Washington has repeatedly appealed to Karzai to sign the bilateral security agreement (BSA) negotiated last year but James Clapper, director of national intelligence, said he had given up hope that the Afghan president would endorse the deal. “Well, obviously, it takes two to sign this,” Clapper told the Senate Armed Services Committee. “And it’s my own view, not necessarily company policy, …I don’t believe President Karzai is going to sign it,” he said. His comments were the most explicit yet by a senior US official acknowledging the bleak prospects of Karzai backing the agreement.
Senator Carl Levin, chairman of the committee, asked Clapper if it would be better for the US government to wait for the next Afghan president to sign the deal after the country’s April elections. Clapper said that would be a policy decision and not up to him but he said such a move could “have a salutary effect”. The United States favours leaving about 10,000 troops in Afghanistan after this year to help train Afghan forces and counter Al Qaeda militants and its allies. The delay in signing the security agreement, which would set up a legal framework for foreign troops to stay post-2014, has created uncertainty and undermined confidence among Afghans, Clapper said.
“The effect already of the delay has been negative in terms of the impact on the economy, not to mention I think the psychological impact,” he said. Worries about whether Nato-led forces will remain in the country have triggered negative trends in the economy, including a decline in foreign investment, he said. Asked about the state of Afghan forces as Nato troops draw down, Clapper said the country’s army has improved but suffers from “extensive desertion problems”. About 30,000 Afghans deserted last year out of an army of 185,000, the intelligence chief said.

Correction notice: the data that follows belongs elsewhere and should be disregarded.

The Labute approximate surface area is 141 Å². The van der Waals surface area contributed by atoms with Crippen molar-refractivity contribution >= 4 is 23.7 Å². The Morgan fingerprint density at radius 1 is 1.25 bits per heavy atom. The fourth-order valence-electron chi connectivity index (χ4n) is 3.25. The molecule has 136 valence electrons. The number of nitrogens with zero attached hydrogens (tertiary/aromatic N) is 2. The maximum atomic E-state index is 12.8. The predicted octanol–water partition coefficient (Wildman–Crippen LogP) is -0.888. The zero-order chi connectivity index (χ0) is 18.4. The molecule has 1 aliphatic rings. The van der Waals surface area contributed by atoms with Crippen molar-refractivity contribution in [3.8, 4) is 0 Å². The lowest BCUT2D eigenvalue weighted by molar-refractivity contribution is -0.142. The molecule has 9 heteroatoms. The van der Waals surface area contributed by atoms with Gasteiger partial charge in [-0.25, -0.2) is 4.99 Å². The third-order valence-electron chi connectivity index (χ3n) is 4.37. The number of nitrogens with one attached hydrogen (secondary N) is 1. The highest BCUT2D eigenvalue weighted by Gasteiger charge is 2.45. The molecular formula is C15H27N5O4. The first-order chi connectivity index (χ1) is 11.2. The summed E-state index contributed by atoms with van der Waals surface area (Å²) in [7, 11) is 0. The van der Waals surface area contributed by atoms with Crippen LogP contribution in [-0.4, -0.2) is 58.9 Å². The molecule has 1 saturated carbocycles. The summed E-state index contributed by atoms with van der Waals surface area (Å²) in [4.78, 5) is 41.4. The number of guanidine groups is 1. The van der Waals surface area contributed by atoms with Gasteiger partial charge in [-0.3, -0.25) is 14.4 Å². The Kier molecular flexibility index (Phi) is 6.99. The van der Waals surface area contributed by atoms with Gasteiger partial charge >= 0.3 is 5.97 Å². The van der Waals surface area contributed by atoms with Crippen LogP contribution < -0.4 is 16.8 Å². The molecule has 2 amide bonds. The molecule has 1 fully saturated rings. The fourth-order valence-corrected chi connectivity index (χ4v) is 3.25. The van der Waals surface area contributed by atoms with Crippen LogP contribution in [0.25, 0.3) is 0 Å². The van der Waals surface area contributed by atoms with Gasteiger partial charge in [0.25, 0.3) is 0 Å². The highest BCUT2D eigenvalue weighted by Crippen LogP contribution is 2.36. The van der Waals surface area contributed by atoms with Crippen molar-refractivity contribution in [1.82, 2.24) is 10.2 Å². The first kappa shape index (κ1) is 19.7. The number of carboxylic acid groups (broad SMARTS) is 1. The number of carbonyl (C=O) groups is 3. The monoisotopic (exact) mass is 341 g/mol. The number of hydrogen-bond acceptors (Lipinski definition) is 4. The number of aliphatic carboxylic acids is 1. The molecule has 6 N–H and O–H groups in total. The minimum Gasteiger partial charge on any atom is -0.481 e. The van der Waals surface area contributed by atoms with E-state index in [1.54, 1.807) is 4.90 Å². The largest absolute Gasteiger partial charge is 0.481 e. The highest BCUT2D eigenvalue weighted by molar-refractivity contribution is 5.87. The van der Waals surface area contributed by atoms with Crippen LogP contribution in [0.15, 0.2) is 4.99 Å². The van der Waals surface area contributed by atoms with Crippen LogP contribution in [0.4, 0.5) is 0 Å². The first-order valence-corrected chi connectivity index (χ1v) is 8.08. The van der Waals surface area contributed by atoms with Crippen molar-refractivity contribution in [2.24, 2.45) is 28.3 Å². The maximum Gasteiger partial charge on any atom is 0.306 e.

On the battlefield, Afghan forces often score tactical victories against Taliban insurgents but have difficulties holding cleared territory, particularly when police units are involved, he said. The head of the Defence Intelligence Agency, Lieutenant General Michael Flynn, told the same hearing that Afghan troops have made “modest progress” but still need international assistance with logistics, air transport and intelligence. If a small US-led contingent remains in Afghanistan after the end of the year, special operations forces will form the backbone of the force.
The head of special operations command, Admiral William McRaven, said at a separate event on Tuesday that the US military had a crucial role to play in Afghanistan, including advising Afghan troops and conducting counter-terrorism operations. “No matter the size of our presence there next year, our future mil-to-mil (military to military) engagement with the Afghans will remain vital in the region,” he said.